In many Alabama cases, community service is seen as a light sentence or a reprieve from costly fines or jail time. When people cannot afford to pay fines, community service sentences present an alternative that can prevent them from racking up considerable debt. However, one study by UCLA’s Labor Center and School of Law indicates that community service can have some of the same detrimental effects on low-income communities and communities of color as other types of criminal sentences. In particular, some of the problems associated with community service are very similar to those caused by expensive court fines.
The study examined 5,000 people who were ordered to perform community service as part of their felony or misdemeanor sentencing from 2013 to 2014. They were given community service sentences in lieu of fines, and the performance of these labor hours was considered to work off the fines. During the period studied, people in Los Angeles County were ordered to perform 8 million hours of service, and government agencies received 3 million hours of labor during that time. Just the hours of labor performed took the equivalent of 1,800 paid jobs, further entrenching unemployment and relying on criminal sentencing to perform important functions of these agencies rather than hiring sufficient employees.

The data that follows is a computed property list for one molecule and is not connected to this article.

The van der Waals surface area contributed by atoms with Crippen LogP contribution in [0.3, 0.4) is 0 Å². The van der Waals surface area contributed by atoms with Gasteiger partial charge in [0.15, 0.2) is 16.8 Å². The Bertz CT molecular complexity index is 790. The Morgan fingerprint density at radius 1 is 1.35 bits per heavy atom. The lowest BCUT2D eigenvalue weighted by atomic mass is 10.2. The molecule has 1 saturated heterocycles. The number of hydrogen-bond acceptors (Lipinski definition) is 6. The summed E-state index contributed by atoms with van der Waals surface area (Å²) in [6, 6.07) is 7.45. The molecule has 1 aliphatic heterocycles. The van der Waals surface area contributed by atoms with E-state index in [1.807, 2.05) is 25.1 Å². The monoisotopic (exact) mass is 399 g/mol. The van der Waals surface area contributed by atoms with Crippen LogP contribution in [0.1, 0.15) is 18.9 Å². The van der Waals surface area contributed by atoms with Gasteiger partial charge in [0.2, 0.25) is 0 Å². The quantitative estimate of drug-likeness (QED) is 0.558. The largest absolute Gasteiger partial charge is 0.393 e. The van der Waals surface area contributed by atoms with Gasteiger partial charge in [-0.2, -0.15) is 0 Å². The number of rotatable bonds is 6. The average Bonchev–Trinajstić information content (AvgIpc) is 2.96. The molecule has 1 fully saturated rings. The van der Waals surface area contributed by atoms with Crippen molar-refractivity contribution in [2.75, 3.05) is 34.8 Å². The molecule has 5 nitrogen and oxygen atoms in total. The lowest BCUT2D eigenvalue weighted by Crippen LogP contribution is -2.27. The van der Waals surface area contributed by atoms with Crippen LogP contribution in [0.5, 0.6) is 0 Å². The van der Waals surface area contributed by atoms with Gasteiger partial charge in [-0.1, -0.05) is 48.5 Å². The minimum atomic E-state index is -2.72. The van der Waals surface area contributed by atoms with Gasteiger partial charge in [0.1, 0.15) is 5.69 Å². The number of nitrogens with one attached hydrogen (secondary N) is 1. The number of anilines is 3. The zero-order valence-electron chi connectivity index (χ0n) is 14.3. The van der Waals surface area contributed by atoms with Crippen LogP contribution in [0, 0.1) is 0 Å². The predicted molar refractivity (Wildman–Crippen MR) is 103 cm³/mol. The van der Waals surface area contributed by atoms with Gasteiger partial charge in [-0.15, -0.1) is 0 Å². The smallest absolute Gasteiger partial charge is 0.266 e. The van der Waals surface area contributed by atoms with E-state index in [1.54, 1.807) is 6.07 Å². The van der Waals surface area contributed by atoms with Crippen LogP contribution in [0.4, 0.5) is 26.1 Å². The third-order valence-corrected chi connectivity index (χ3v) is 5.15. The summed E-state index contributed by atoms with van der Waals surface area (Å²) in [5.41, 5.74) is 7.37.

In addition, community service sentences require people to perform large amounts of unpaid, full-time labor. This can prevent people from going to paid jobs, particularly significant for people living in poverty. The study noted that many people sentenced to community service were most vulnerable to unemployment and could ill afford to spend weeks working for free.
When people are convicted on criminal charges, they can face long-term consequences that interfere with employment, education and housing. People facing allegations may work with a defense attorney to challenge police narratives and aim to avoid a conviction.